Portal:Rhythm and blues

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Rhythm and blues, often abbreviated as R&B or R'n'B, is a genre of popular music that originated in African-American communities in the 1940s. The term was originally used by record companies to describe recordings marketed predominantly to urban African Americans, at a time when "urbane, rocking, jazz based music with a heavy, insistent beat" was becoming more popular. In the commercial rhythm and blues music typical of the 1950s through the 1970s, the bands usually consisted of piano, one or two guitars, bass, drums, one or more saxophones, and sometimes background vocalists. R&B lyrical themes often encapsulate the African-American experience of pain and the quest for freedom and joy, as well as triumphs and failures in terms of relationships, economics, and aspirations.

The term "rhythm and blues" has undergone a number of shifts in meaning. In the early 1950s, it was frequently applied to blues records. Starting in the mid-1950s, after this style of music contributed to the development of rock and roll, the term "R&B" became used to refer to music styles that developed from and incorporated electric blues, as well as gospel and soul music. In the 1960s, several British rock bands such as the Rolling Stones, the Who and the Animals were referred to and promoted as being R&B bands; posters for the Who's residency at the Marquee Club in 1964 contained the slogan, "Maximum R&B". Their mix of rock and roll and R&B is now known as " British rhythm and blues". By the end of the 1970s, the term "rhythm and blues" had changed again and was used as a blanket term for soul and funk. In the late 1980s, a newer style of R&B developed, becoming known as " contemporary R&B". It combines rhythm and blues with elements of pop, soul, funk, disco, hip hop, and electronic music. ( Full article...)

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There's a Riot Goin' On (sometimes referred to as Riot) is the fifth studio album by American funk and soul band Sly and the Family Stone. It was recorded from 1970 to 1971 at Record Plant Studios in Sausalito, California and released later that year on November 1 by Epic Records. The recording was dominated by band frontman Sly Stone during a period of elevated drug use and intra-group tension.

For the album, Sly and the Family Stone departed from the optimistic psychedelic soul of their previous music and explored a darker, more challenging sound, employing edgy funk rhythms, primitive drum machines, extensive overdubbing, and a dense mix. Conceptually and lyrically, There's a Riot Goin' On embraced apathy, pessimism, and disillusionment with both Stone's fame and 1960s counterculture amid a turbulent political climate in the United States at the turn of the 1970s, influenced by the decline of the civil rights movement and the rise of the Black Power movement. The album's title was originally planned to be Africa Talks to You, but it changed in response to Marvin Gaye's album What's Going On (1971), released six months before Riot.

A commercial success, There's a Riot Goin' On topped the Billboard Pop Album and Soul Album charts, while its lead single " Family Affair" reached number-one on the Pop Singles chart. The album was eventually certified platinum by the Recording Industry Association of America (RIAA) for sales of at least one million copies in the US. Originally released to mixed reviews, the album has since been praised as one of the greatest and most influential recordings of all time, having impacted the funk, jazz-funk, and hip hop genres in particular. It ranks frequently and highly in many publications' best-album lists, including Rolling Stone's " 500 Greatest Albums of All Time", on which it placed 99th in 2003 and 82nd in 2020. ( Full article...)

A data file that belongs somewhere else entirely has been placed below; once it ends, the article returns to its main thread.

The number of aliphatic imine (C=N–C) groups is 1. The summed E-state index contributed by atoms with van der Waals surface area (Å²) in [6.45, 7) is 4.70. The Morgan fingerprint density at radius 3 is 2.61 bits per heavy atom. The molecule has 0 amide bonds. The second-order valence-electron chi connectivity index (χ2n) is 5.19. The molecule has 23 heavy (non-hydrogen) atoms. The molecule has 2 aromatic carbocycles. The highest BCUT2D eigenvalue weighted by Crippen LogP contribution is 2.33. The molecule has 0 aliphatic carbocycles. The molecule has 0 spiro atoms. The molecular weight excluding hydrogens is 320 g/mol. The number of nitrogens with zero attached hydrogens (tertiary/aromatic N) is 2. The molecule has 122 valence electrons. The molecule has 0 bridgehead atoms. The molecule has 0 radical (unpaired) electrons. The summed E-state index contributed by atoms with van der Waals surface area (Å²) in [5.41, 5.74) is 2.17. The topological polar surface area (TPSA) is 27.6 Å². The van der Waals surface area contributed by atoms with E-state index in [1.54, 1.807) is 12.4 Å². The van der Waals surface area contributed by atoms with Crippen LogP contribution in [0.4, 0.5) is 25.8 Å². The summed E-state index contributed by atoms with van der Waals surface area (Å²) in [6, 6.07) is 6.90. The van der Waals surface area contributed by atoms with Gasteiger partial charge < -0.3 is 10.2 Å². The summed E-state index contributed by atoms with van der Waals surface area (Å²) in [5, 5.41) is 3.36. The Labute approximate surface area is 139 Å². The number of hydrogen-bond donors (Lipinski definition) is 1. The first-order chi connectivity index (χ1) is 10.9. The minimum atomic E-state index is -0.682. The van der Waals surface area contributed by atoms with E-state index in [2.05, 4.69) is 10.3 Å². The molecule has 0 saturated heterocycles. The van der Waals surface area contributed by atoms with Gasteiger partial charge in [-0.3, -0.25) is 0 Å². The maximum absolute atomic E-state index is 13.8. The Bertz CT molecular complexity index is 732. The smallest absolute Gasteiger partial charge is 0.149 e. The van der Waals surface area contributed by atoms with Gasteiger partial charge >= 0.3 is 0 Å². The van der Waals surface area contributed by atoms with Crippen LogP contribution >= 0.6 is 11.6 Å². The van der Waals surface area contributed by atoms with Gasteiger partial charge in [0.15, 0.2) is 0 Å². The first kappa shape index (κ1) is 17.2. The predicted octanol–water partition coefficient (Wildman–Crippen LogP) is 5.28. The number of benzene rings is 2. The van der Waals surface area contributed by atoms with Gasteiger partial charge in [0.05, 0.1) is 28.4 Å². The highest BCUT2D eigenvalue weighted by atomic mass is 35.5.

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The Supremes were a successful American female singing trio. Active from 1959 until 1977, the Supremes performed, at various times, doo-wop, pop, soul, Broadway show tunes, and disco.

One of Motown Records' signature acts, The Supremes were the most successful African American musical act of the 1960s, [1] recording twelve American number-one hits between 1964 and 1969. [1] Many of these singles were written and produced by Motown's main songwriting and production team, Holland-Dozier-Holland. The crossover success of the Supremes during the mid-1960s paved the way for future black soul and R&B acts to gain mainstream audiences both in the United States and overseas.

Founded in Detroit, Michigan in 1959, The Supremes began as a quartet called The Primettes. Founding members Florence Ballard, Mary Wilson, Diana Ross and Betty McGlown, all from the Brewster-Douglass public housing project in Detroit, [2] were the sister act to The Primes (later known as The Temptations). [2] In 1960, Barbara Martin replaced McGlown, and the group signed with Motown in 1961 as The Supremes. Martin left in early 1962, and Ross, Ballard and Wilson carried on as a trio. Achieving success in the mid-1960s with Ross as lead singer, Motown president Berry Gordy renamed the group Diana Ross & the Supremes in 1967 and replaced Ballard with Cindy Birdsong. Ross left the group for a successful solo career in 1970 and was replaced by Jean Terrell. After 1972, the lineup of the Supremes changed frequently, with Lynda Laurence, Scherrie Payne and Susaye Greene all becoming members before the group ended its eighteen-year existence in 1977.

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  1. ^ a b Unterberger, Richie (2005). The Supremes. In All Music Guide. Ann Arbor, MI: All Media Guide.
  2. ^ a b Wilson, Mary and Romanowski, Patricia (1986). Pg. 29–36.